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Detailed information about historical irrigation steps in the Dunstan will be made accessible for residents and visitors with a new heritage panel installed on Monday.
The new panel, along Springvale Rd outside Alexandra, is the third in a series of 12 that are part of Promote Dunstan's self-drive heritage trail to promote the area's historical legacy, which includes Clyde, Alexandra and surrounds.
The trail covers Clyde Cemetery, St Bathans, Moa Creek, Galloway Station, Alexandra Bridge, Clyde, and historic features on Earnscleugh Rd.
Two of the panels are already installed at the old Alexandra bridge and Clyde cemetery.
Central Otago District Arts Trust co-ordinator Maxine Williams designed the panels and said they were about educating the community and visitors about the heritage of the area. People who lived in the area knew of the irrigation steps but did not know the history behind them.
''If I'm interested, I am sure other people will be,'' she said.
Although the irrigation steps were similar to the water races gold-miners operated, they were used to irrigate surrounding farms during the warmer months, she said.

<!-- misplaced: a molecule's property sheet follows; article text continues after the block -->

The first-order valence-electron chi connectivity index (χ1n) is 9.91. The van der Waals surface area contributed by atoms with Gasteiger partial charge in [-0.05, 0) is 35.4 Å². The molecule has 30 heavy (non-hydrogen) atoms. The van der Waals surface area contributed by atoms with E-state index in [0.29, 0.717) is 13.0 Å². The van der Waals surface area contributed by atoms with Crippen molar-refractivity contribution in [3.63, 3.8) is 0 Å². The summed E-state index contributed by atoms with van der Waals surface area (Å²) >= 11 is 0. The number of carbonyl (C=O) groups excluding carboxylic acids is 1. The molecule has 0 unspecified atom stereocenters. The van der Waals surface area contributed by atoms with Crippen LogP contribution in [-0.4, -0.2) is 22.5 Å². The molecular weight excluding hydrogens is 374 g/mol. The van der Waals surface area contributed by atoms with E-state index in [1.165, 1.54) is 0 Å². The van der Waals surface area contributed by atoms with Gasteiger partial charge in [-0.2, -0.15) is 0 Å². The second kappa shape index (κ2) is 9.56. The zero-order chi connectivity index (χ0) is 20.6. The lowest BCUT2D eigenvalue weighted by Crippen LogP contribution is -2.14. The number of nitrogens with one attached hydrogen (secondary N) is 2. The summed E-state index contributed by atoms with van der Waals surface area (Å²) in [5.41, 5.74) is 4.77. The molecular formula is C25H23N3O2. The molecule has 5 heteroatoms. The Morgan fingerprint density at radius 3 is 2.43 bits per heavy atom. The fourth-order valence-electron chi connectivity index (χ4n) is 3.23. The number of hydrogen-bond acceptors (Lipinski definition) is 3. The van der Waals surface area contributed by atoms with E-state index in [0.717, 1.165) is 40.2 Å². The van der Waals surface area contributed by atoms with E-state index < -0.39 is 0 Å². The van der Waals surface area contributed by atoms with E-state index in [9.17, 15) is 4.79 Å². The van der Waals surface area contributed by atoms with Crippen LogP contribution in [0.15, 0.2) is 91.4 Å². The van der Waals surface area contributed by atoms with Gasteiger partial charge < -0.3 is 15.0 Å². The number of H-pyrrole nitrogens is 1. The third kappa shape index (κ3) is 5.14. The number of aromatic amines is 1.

Promote Dunstan committee member Karin Bowen said she would like to see a stile installed in the future to allow visitors to get a close-up view of the steps when they were in flow.
One side of the irrigation water race was on private land, while the other was on Central Otago District Council land.
The concrete irrigation network began construction in 1917 and was ''stepped and curved'' to reduce the force of the flowing water and prevented erosion of surrounding land, Ms Bowen said.
The panels were researched and written by Promote Dunstan secretary Louise Joyce.
The committee had budgeted $20,000 for the project, which came from the proceeds made at the Clyde Wine and Food Harvest Festival, also organised by the committee.
Ms Williams said she worked with Promote Dunstan for ''quite a few years'' and enjoyed that experience.
''I love the fact that they are passionate about Central Otago as well,'' she said.
Nine more heritage information panels would be installed by the end of the year.